In this article, it is argued that the test for novelty of a claimed sub-range of a known range should include the purposive selection criterion, as it did in the Guidelines until the revision of November 2019. Even though a decision of the Enlarged Board would be strongly preferred to clarify the situation, the purposive-selection criterion seems to be consistent with the principles of G 2/10 (“gold” standard), whereas a novelty test that excludes the purposive-selection criterion (i.e., is only based on comparing numerical values) seems to fail to recognize what the skilled person would directly and unambiguously derives from the prior art disclosure as a whole (i.e., the broader range and the technical meaning of the prior art subject-matter within its broad range). Further, it is argued that the purposive-selection criterion for sub-ranges is based on the same principles as the seriously contemplating concept for overlapping ranges: the whole prior art disclosure is to be taken into account and, for novelty, there must be a technical gap between what the skilled person would directly and unambiguously derive from the prior art disclosure as a whole and the claimed subject-matter with its sub-range. As first instance practice will suddenly change per 1 November 2019 due to the change to the Guidelines and the situation at second instance is also uncertain in view of conflicting Case Law, there is a strong and urgent need for alignment at first instance (via consistent Guidelines) as well as at second instance (via a referral to the Enlarged Board of Appeal) to provide for clarity as well as legal certainty for applicants and third parties.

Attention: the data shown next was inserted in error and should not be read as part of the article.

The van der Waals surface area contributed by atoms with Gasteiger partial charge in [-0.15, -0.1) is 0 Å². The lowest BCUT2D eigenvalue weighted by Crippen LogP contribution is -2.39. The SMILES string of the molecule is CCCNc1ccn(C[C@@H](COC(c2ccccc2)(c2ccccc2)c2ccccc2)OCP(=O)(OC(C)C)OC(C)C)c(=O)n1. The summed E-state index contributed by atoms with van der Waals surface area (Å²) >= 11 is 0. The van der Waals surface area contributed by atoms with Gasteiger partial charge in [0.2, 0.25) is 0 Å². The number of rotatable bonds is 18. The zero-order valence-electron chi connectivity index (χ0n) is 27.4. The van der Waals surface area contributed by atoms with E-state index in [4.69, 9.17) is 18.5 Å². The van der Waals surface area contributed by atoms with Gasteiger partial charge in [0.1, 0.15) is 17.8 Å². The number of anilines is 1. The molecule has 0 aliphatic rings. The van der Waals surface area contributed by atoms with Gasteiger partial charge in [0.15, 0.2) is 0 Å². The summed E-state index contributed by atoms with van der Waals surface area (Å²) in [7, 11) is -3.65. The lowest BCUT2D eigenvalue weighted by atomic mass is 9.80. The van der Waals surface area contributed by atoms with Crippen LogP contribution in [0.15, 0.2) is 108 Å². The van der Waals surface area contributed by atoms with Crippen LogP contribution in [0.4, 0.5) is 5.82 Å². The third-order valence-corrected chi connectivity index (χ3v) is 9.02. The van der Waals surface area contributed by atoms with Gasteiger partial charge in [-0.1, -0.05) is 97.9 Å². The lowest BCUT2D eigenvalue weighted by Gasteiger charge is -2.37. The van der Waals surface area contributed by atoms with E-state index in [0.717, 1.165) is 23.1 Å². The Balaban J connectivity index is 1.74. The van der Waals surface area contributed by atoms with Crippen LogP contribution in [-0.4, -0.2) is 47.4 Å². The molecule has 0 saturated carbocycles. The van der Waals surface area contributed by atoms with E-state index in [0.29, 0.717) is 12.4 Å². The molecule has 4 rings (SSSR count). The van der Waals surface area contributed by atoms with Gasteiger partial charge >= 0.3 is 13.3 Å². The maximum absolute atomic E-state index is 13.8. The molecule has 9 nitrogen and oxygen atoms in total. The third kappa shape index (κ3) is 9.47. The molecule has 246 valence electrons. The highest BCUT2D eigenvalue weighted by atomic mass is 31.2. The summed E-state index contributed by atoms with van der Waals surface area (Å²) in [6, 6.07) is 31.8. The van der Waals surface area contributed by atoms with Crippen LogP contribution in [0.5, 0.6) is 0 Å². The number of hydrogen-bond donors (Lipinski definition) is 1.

The author wants to thank Cees Mulder, Derk Visser and Jessica Kroeze for discussions on the topics addressed in this article and for reviewing its draft versions.

  1. Note that the Case Law Book (2019) indicates in III.W.3 that: “In T 261/15, in respect of the argument that a selected sub-range has inter alia to be sufficiently far removed from the end-points of the known range, the board pointed out that it was not aware of any jurisprudence stating this condition in such a general way. It was true that the Guidelines for Examination, G‑VI, 8, recited under point (ii)(b) this criterion as a condition for acknowledging novelty of a numerical selection. However, neither decision T 198/84 nor T 279/89, which are cited in this passage of the Guidelines, stipulates this condition.”